Virginia Tri-Weekly Post, Dec. 7, 1867; Virginia Montana Post, Feb. 29, 1868. ↩
The number at the 6th session was 11 councilmen and 20 representatives. The council was increased to 13 at the 7th session, and the assemblymen to 26 at the 8th. At the 9th session there were 14 members of the council. No two legislatures for a series of years were constituted of exactly the same number of members, the reason lying probably in the election or non-election of certain districts. ↩
There was a bill introduced in the senate, by Morton of Indiana, early in 1869, to enable the people of Montana to form a constitution and state government, which failed. ↩
The Montana Democrat of June 12, 1869, gives the people’s platform, in which it is said: ‘The continual increase of the county indebtedness, burdensome taxation for worthless services, a reign of violence and disorder resulting from the non-enforcement of the criminal laws and the non-punishment of convicted offenders, and the building-up of a faction dangerous to the welfare of the country, and which aims at control of all county affairs’ are reasons for uniting to overthrow this power. It declared that an emergency had arisen in which it was the duty of all good citizens to lay aside party predilections, to vote for local officers without regard to party. Affairs had indeed come to a sad pass when the democratic journals advocated a rupture in their own well-drilled ranks. The Deer Lodge New Northwest, Oct. 8, 1699, gives some particulars. It estimates the valuation of this county at $1,100,000. On a basis of 23 mills to the dollar, the tax for county purposes would amount to $11,000; the territorial $4,000; the school tax $3,000; the poor tax $2,000; for completing county building $4,400; total $24,900. County scrip was worth 20 cents on the dollar. The sheriff’s office alone had been costing the county $22,000 per annum. How was $11,000 to be made to meet such expenses, and pay 10 to 15 per cent interest on a large indebtedness? It was this problem which extorted a cry for reform. ↩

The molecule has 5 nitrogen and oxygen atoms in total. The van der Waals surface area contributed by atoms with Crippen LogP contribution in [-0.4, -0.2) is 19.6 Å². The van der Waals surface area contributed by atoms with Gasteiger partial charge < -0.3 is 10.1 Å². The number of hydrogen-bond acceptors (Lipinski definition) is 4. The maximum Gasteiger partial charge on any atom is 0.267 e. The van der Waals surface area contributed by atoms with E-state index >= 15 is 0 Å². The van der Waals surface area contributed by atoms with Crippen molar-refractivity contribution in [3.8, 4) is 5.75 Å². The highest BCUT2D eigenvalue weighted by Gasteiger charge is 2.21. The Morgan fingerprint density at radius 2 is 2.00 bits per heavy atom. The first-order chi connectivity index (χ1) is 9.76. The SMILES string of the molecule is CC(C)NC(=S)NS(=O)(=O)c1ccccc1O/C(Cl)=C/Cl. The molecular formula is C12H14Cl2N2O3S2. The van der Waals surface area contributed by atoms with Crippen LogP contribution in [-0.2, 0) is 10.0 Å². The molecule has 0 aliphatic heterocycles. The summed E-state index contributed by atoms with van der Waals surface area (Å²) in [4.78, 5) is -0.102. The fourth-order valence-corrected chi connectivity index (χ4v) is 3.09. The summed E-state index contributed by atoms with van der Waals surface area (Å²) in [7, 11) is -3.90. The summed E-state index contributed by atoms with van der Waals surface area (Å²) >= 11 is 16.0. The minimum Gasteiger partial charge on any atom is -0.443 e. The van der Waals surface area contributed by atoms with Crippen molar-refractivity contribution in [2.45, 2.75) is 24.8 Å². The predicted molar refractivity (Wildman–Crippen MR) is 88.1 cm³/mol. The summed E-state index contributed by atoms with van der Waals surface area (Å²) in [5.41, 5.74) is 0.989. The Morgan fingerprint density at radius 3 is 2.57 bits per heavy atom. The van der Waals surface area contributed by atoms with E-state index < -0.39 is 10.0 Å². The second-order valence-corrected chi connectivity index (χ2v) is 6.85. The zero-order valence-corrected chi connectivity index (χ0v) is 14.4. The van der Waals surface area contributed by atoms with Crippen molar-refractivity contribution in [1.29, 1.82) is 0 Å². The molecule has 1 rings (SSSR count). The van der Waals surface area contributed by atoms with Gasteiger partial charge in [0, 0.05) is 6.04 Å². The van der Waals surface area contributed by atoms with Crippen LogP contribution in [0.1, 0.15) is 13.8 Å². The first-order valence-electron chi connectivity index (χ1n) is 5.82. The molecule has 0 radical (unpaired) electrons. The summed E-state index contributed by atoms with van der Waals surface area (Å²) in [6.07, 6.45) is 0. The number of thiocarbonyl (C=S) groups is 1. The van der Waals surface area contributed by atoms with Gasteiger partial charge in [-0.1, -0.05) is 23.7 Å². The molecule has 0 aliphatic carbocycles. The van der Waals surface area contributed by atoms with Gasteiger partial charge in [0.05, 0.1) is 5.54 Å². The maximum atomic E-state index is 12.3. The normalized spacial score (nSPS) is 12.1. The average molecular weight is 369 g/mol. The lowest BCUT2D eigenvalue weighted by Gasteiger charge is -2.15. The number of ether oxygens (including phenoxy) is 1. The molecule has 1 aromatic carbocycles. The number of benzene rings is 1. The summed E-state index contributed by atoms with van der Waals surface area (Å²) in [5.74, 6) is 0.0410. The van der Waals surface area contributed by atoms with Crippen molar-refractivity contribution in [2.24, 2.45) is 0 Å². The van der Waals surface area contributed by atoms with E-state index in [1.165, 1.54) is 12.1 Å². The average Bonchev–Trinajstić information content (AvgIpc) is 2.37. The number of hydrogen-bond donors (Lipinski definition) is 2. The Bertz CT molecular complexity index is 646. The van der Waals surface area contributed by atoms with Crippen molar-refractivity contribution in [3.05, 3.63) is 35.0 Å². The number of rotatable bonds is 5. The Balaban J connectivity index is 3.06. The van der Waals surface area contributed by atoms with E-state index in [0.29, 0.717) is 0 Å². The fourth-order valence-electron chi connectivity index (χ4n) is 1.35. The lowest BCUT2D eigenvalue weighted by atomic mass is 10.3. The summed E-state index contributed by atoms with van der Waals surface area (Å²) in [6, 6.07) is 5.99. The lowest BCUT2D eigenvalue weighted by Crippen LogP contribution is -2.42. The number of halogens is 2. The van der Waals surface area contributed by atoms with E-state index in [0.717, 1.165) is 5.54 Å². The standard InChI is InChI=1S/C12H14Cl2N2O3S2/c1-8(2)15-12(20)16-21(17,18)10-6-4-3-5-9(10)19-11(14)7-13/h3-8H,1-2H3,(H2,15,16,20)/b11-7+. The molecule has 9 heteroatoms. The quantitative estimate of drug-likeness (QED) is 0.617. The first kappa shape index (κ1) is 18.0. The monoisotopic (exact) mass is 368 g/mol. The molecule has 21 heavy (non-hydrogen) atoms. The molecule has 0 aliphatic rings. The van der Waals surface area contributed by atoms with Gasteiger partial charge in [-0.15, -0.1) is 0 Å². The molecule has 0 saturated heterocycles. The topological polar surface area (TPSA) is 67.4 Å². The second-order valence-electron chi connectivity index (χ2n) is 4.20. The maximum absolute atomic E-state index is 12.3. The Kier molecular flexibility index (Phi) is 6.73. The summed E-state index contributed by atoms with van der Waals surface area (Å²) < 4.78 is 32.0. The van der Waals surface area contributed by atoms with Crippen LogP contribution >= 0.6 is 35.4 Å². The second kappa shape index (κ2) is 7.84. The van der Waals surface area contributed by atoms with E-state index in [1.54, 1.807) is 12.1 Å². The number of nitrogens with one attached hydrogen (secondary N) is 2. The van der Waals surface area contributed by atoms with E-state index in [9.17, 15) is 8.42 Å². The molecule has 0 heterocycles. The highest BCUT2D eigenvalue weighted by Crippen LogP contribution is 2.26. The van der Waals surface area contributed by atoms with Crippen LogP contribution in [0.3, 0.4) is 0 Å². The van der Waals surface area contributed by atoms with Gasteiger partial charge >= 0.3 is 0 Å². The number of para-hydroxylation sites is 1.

William G. Barkley was treasurer and William H. Rodgers auditor at this period. Ashley appointed James L. Fisk, and Rodgers refused to yield.
Suit was brought in the district court of Virginia City, and appealed to the Supreme Court, and again appealed to the U. S. Supreme Court, which refused to consider it, and it came back to the Supreme Court of Montana. Meanwhile Rodgers held the office from 1867 to February 1874, four years of the time illegally. The territorial treasurers appointed from 1864 to 1875 were J. J. Hull, 2 years; John S. Rockfellow, l½ years; W. 0. Barkley, nearly 4 years, during which time Leander W. Frary was appointed, in 1869, but failed to obtain possession of the office; Richard O. Hickman, 4 years; Daniel H. Weston. The territorial auditors were John S. Lott, 2 years; John H. Ming, 1 year; William H. Rodgers, over 7 years, or from Dec. 1867 to Fob. 1874; James L. Fisk, appointed in 1869, but unable to obtain possession of the office; George Calloway, who resigned in Dec. 1874; Solomon Star, who held until Jan. 1876, and resigned; David H. Cuthbert. The superintendents of public instruction were, Thomas J. Dimsdale, 2 years; Peter Rowen and Alexander Barrett, both of whom immediately resigned; A. M. S. Carpenter, 1866 to 1867; Thomas F. Campbell, 2 years; James H. Mills, resigned; S. G. Lathrop, 1869; Cornelius Hedges, 1872. Con. Hist. Soc. Mont., 332-3. ↩
Helena Independent, June 8, 1872; Deer Lodge New Northwest, June 15, 1872. ↩